by Julia LiMarzi June 15, 2018

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Welcome to the essential guide to all things Japanese citrus! I first wrote this blog in 2018 for our July theme: “Citrus Refresh", but I'm bringing it back for our 2019 July theme: "Citrus Summer"! I felt it was important to introduce you to the wide world of Japanese citrus.

Japan has over 25 varieties of citrus. I know, it’s a lot. While many citrus varieties are popularly eaten raw, citrus is also a common flavoring in both savory and sweet foods in Japan. Two classic examples would be Ramune, a popular lemon-flavored fizzy drink, and ponzu, a Japanese citrus sauce. Citrus is especially popular in summer for its cooling sensation. Juicy and refreshing, it’s a great pick-me-up on those hot muggy Japanese summer days when everyone is battling natsubate(夏バテ, summer fatigue).

Today we want to introduce you to commonly known Japanese citrus, rarer citrus we’re featuring in our snacks, and some … interesting others. Let’s do this!

The Roots of It

Almost all citrus are descended from a few ancestral species, the most well-known of which are the Mandarin, Citron, Pomelo, and the Australian and Papuan Wild Limes. Cross-breeding, time, and geographic spread have contributed to the staggering diversity of citrus we see today. Citrus fruits are known to be rich in flavonoids and Vitamin C.They are also popular year-round with both Winter and Summer varieties.

Japan’s geography has a wide range of climates, from snowy Hokkaido to Tropical Okinawa, and certain regions have been particularly fruitful for citrus growth (pun, absolutely intended). The region known as Setonaikai in Japanese has the perfect climate for citrus. Setonaikai is the Seto Inland Sea, and the land surrounding it on the edges of Honshu, Kyushu, and Shikoku make up its coast. Now, on to the fruits!

Setonaikai
Setonaikai

Feeling Fresh and Fruity

Mikan

Peeled Mikan

The Mikan is the most popular citrus in Japan and is a common remedy to natsubate. It’s a hybrid of a mandarin and a pomelo native to Japan, with a higher percentage of pomelo DNA (about 22%) than most hybrids. It is sweet, seedless, and peels easily. It’s also been called Cold Hardy Mandarin, Satsuma Mandarin, Satsuma Orange, and Tangerine (a broad term applied to many Mandarin/Pomelo hybrids) in English. It is native to Kagoshima Prefecture (formerly called Satsuma), the southernmost prefecture of Kyushu, but is mostly grown in Ehime and Wakayama, both in the region of Setonaikai. Its peel makes a wonderful addition to tea, brightening the flavor and adding a wonderful fragrance. Try it in our Handmade Mikan Candy or Pom Ponjuice Mikan Orange Mochi!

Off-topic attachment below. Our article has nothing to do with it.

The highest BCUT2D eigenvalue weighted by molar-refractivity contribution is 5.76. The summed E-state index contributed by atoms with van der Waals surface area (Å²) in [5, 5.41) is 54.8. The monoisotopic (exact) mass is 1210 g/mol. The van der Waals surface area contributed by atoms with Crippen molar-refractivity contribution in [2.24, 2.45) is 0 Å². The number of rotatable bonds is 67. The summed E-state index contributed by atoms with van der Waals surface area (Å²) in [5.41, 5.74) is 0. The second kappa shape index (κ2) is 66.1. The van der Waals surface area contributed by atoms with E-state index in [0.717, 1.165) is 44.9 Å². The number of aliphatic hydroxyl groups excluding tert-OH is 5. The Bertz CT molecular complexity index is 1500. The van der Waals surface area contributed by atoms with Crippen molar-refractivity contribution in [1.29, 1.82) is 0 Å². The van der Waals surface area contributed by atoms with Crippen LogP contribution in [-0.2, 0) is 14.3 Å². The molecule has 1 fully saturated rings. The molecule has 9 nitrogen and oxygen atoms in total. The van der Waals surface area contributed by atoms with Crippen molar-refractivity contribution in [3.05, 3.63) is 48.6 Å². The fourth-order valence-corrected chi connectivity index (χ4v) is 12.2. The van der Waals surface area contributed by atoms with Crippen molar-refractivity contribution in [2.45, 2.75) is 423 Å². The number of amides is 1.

Iyokan

Iyokan on Tree

This is the second most widely cultivated citrus fruit in Japan after the Mikan. It is a cross between a Dancy Tangerine and another Mandarin variety, with a thicker peel than a Mikan and a more tart, bitter flavor, but still more sweet than a grapefruit. The flesh has an impressive fragrance when peeled. Its great flavor is on display in this amazingly simple Candied Iyokan Peel. Today, 80% of Iyokan cultivation happens in Ehime prefecture.

Yuzu

Yuzu in Basket

Yuzu has been making a name for itself on the global culinary scene, popping up in cocktails and many an adventurous baker’s Instagram. It’s a versatile fruit with good tang and sweetness, and is mainly used for its zest and juice, which are similar to a grapefruit in flavor, with hints of mandarin orange. It grows wild in Tibet and central China but is most widely cultivated in South Korea and Japan. We love it for its wonderful aroma and the intense flavor it imparts. Looking to try it out? You won't be disappointed with the wide variety of yuzu flavored snacks Japan has to offer!